Victor DeRubeis didn’t know his Facebook page and e-mail account had been hacked until friends sent messages saying they were worried that he’d been robbed at gunpoint overseas. It didn’t take long for the freelance journalist and Weymouth resident to realize that his e-mail account had been hacked, and someone had sent messages to dozens of his friends trying to scam them out of money. Like thousands of other Web victims before him, his Internet life was no longer his own.

Victor DeRubeis didn’t know he’d been robbed at gunpoint in London until friends started text-messaging offers of help.

It didn’t take long for the freelance journalist to realize that his e-mail account had been hacked through his Facebook page. Like thousands of other Web victims before him, his Internet life was no longer his own.

“I’ve heard of it happening from other people, but this is the first time anything like this has happened to me,” the Weymouth, Mass., resident said Tuesday.

The e-mail, sent to dozens of people in DeRubeis’ address book, says he is “stuck in London with family right now, we came down here on family vacation, we were robbed, worse of it is that bags, cash and cards and our cell phone were stolen at a GUN POINT, and it's hard to get hold of a phone here in London.” The e-mail makes a plea for money to help return his family home.

His nasty surprise had a happy ending – his identity wasn’t stolen, and none of his friends lost money to the scam. Facebook shut down his page for two days and purged a program that had infiltrated his page.

Facebook has devoted a lot of attention to its privacy policy in recent months amid a controversy about how it was sharing information from users like DeRubeis.

But for all that, Internet privacy experts say DeRubeis may be no better protected today than he was Saturday because the way social network sites like Facebook run leave them chronically vulnerable.

At the Electronic Frontier Foundation, an Internet civil liberties and privacy advocacy site, senior technologist Peter Eckersley said any social site like Facebook is prone to hacking because “Like” and permission buttons and connections are such a basic part of how they operate.

“This is a well-understood problem,” he said. “It’s up to the Web sites to stop it from happening.”

While social network sites are vulnerable, Eckersley said, Google’s Gmail is comparatively secure.

Facebook didn’t tell DeRubeis exactly how the hackers got to his e-mail, but Eckersley thinks he knows.

A wave of “click-jacker” worms attacked Facebook last week. Click-jackers take advantage of the sites with sharing and permission options by creating a permission link that’s too small to see and moves under the Facebook user’s mouse cursor.

As a result, “you click the ‘OK’ on something you don’t even see,” Eckersley said.

DeRubeis suspected his trouble had something to do with a third-party site – in his case, a connection to DailyMile.com, a social site for fitness enthusiasts.

Soon after he posted an update Saturday afternoon, “I started getting text message and phone calls from people who said, ‘Are you in London?’” he said.

He quickly saw that the responses were coming from people on his e-mail account. He changed his password, sent out warning messages and then waited through “Facebook purgatory” for two days until his account was clear.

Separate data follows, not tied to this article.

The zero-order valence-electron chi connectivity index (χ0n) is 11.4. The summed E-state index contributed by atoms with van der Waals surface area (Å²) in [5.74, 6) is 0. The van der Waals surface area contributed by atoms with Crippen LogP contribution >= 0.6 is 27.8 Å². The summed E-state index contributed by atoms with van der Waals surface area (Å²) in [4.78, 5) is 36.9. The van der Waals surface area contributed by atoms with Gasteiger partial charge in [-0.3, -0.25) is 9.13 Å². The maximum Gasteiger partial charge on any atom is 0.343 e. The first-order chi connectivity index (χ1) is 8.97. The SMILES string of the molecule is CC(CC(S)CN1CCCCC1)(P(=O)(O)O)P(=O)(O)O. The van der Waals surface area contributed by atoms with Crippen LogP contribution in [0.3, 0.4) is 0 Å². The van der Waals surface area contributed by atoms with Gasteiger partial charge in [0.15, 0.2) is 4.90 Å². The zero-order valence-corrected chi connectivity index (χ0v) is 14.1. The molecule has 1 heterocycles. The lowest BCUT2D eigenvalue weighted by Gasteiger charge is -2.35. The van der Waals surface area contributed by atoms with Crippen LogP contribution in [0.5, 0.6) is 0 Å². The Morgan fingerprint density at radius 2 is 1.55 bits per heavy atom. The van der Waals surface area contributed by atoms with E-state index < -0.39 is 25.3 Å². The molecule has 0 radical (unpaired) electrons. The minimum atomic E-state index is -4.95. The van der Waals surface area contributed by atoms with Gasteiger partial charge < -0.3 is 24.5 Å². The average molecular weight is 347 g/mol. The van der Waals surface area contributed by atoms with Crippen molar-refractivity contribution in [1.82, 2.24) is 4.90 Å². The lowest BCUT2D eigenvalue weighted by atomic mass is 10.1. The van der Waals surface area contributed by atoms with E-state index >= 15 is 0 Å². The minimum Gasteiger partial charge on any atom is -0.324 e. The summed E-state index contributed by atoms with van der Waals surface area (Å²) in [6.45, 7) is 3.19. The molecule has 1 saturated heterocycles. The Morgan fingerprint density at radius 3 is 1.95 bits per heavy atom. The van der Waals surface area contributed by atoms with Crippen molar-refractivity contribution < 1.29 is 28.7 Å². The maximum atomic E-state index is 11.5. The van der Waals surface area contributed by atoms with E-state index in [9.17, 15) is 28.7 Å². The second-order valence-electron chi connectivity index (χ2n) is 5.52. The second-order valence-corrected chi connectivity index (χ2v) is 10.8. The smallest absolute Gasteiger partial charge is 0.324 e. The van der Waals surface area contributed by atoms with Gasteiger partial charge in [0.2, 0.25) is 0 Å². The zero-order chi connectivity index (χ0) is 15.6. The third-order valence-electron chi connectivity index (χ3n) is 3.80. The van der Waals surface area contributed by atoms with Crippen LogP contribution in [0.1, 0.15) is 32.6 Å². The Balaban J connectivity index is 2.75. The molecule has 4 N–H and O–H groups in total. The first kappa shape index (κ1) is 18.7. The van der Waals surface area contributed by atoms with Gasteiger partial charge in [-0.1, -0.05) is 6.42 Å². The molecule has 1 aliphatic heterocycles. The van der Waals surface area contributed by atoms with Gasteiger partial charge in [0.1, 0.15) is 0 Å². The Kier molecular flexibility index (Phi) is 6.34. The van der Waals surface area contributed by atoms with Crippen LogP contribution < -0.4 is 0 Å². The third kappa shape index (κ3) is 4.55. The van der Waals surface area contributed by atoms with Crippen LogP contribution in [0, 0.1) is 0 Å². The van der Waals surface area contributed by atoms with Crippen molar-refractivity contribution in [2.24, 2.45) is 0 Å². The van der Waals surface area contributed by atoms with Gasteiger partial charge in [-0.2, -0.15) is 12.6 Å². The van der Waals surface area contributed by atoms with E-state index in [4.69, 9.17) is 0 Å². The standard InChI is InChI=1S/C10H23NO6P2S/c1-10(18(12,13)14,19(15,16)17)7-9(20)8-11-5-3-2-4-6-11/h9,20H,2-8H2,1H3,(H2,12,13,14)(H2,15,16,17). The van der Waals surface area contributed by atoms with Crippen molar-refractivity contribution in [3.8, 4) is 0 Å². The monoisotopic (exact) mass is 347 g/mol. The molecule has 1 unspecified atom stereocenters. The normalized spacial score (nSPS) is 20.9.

DeRubeis has no plans to take down his Facebook page, but he’s using more privacy settings than before.

Eckersley says the best thing most users can do is disable “instant personalization” programs, which allow freer use of personal information, and limit the amount of personal material that’s posted.

“Don’t put anything on Facebook (and other social sites) that you aren’t comfortable seeing published,” he said. “Security isn’t good enough to protect very private information, and probably won’t be in the future, so ... be cautious about how you use it.”

Lane Lambert may be reached at llambert@ledger.com.

 

This e-mail was sent by hackers to people in Victor DeRubeis' address book.

Subject: URGENT HELP!!!,
   
I'm sorry for this odd request  because it might get to you too urgent but it's because of the situation of things right now, I'm  stuck in London with family  right now, we came down here  on family vacation, we were  robbed, worse of it is that bags,  cash and cards and our cell  phone were stolen at a GUN  POINT,and it's hard to get hold  of a phone here in London it's such a crazy experience for us,  we need help flying back home,  the authorities are not being  100% supportive but the good  thing is we still have our passport but don't have enough money to get our flight ticket back  home, please i need you to loan  us some money, will pay you  back as soon as we are back  home, i promise.

It is easy to spot as a fake:

Its phrasing is in the broken English typical of spam e-mails ("it might get to you too urgent but it's because of the situation of things right now"); The situation is implausible (he can't find a phone, but he can find a computer to send this e-mail? Robbers took everything except their passports?); It's not personalized (the e-mail includes general details but no specific details about the situation) It's obvious plea for cash instead of any other help ("please i need you to loan us some money")

If you receive an e-mail like this from someone you know, always be cautious and confirm whether it's fake or genuine.